Canada's investment dealers are up in arms about new U.S. securities legislation that would impose U.S. rules north of the border.
If enacted, the proposed changes would affect the U.S. arms of Canadian investment dealers. Historically, if Canadian-traded shares were sold to a U.S. client, execution and settlement of that trade would be routed back through Canada. That meant Canadian regulators had to watch out for the U.S. client's best interest while the trade was processed.
But under new Dodd-Frank rules, FINRA, the U.S. self-regulator, has proposed subjecting Canadian clearing to U.S. standards. The Canadian investment dealers have no problem with U.S. regulators monitoring the actual sale of securities south of the border, but they don't like the idea of additional U.S. oversight once the deal is routed back into Canada.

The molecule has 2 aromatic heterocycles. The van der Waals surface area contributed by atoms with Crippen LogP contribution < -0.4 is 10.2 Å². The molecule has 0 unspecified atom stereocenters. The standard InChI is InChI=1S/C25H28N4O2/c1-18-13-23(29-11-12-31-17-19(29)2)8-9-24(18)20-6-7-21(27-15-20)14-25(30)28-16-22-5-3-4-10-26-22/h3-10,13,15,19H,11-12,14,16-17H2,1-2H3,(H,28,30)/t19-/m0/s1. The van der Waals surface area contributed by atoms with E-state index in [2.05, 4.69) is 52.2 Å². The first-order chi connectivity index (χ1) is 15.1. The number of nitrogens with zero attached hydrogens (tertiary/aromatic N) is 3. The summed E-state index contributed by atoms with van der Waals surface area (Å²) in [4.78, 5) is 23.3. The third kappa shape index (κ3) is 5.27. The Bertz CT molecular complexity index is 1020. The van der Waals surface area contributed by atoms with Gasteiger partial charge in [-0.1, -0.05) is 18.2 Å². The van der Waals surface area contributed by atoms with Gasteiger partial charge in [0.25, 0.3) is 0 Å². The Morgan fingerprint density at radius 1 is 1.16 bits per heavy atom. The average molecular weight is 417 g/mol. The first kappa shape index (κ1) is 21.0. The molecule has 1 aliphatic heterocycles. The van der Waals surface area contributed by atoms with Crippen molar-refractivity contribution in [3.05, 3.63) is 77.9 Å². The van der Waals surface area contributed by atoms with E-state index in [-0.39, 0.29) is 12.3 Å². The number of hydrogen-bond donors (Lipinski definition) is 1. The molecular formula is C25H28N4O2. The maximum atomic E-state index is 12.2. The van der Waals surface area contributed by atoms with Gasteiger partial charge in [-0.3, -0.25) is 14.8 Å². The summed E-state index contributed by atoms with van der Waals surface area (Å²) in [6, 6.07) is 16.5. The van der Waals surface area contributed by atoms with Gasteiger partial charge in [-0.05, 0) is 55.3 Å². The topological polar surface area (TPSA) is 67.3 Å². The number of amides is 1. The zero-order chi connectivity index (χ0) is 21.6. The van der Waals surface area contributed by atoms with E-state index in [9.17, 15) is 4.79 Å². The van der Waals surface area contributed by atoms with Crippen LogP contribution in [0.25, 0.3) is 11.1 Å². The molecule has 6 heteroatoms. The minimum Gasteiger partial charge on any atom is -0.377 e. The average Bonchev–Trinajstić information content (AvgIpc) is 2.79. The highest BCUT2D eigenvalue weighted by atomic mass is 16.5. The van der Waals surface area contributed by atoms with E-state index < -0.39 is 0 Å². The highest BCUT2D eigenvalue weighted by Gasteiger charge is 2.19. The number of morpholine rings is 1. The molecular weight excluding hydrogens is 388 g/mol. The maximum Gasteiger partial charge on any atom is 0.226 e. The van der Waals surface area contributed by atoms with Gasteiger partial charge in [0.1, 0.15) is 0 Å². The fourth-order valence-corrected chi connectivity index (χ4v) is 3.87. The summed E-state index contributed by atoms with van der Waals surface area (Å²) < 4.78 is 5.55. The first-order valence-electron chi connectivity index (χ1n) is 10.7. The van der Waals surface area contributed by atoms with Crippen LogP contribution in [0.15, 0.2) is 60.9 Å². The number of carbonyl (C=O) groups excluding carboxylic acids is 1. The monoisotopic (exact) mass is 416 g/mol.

A second, less severe, proposal would require registering more back-office people who are involved in the clearing and settlement of Canadian securities sold south of the border. By requesting increased registration, FINRA is asking for more people to take the Series 7 exams, the U.S. equivalent of the Canadian Securities Course.
That may not seem like such a big deal, because it's just a few exams, but ask anyone around you who has written the Series 7 exams how long they procrastinated before they finally sat down to write. There's a good chance it was months, if not years.
To push back on the reforms, the Investment Industry Association of Canada has started a dialogue with U.S. regulators. IIAC was even in Washington, D.C. last week to sit down at the same table as FINRA and explain that there haven't been any problems with the current system, which has been in place for 20 years. Under the existing model, the Securities and Exchange Commission simply trusts that Canadian Securities Administrators were on the ball, and IIAC is arguing that not much has changed.
However, the U.S. is pushing for much stricter guidelines in the aftermath of things like the Bernie Madoff ponzi scheme.